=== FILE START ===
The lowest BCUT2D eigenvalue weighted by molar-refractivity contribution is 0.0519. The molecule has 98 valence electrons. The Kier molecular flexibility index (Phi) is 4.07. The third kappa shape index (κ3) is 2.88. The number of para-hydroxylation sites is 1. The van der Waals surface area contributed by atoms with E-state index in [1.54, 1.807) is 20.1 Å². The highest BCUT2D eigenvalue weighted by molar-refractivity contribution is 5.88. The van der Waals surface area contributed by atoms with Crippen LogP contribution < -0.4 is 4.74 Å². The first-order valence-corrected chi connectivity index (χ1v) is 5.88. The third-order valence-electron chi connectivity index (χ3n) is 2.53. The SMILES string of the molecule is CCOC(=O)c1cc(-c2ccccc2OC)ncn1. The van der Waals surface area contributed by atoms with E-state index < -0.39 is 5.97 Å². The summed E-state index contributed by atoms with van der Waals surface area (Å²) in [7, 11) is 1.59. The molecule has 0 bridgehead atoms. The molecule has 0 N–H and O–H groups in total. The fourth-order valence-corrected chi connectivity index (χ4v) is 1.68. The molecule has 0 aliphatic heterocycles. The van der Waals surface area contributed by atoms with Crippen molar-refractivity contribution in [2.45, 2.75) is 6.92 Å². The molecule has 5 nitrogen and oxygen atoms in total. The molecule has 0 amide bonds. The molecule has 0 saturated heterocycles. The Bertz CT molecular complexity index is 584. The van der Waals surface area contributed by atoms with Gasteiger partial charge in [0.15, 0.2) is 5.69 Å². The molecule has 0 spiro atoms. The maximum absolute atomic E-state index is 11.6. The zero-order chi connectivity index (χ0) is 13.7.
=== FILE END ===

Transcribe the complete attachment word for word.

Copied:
The lowest BCUT2D eigenvalue weighted by molar-refractivity contribution is 0.0519. The molecule has 98 valence electrons. The Kier molecular flexibility index (Phi) is 4.07. The third kappa shape index (κ3) is 2.88. The number of para-hydroxylation sites is 1. The van der Waals surface area contributed by atoms with E-state index in [1.54, 1.807) is 20.1 Å². The highest BCUT2D eigenvalue weighted by molar-refractivity contribution is 5.88. The van der Waals surface area contributed by atoms with Crippen LogP contribution < -0.4 is 4.74 Å². The first-order valence-corrected chi connectivity index (χ1v) is 5.88. The third-order valence-electron chi connectivity index (χ3n) is 2.53. The SMILES string of the molecule is CCOC(=O)c1cc(-c2ccccc2OC)ncn1. The van der Waals surface area contributed by atoms with E-state index < -0.39 is 5.97 Å². The summed E-state index contributed by atoms with van der Waals surface area (Å²) in [7, 11) is 1.59. The molecule has 0 bridgehead atoms. The molecule has 0 N–H and O–H groups in total. The fourth-order valence-corrected chi connectivity index (χ4v) is 1.68. The molecule has 0 aliphatic heterocycles. The van der Waals surface area contributed by atoms with Crippen molar-refractivity contribution in [2.45, 2.75) is 6.92 Å². The molecule has 5 nitrogen and oxygen atoms in total. The molecule has 0 amide bonds. The molecule has 0 saturated heterocycles. The Bertz CT molecular complexity index is 584. The van der Waals surface area contributed by atoms with Gasteiger partial charge in [0.15, 0.2) is 5.69 Å². The molecule has 0 spiro atoms. The maximum absolute atomic E-state index is 11.6. The zero-order chi connectivity index (χ0) is 13.7.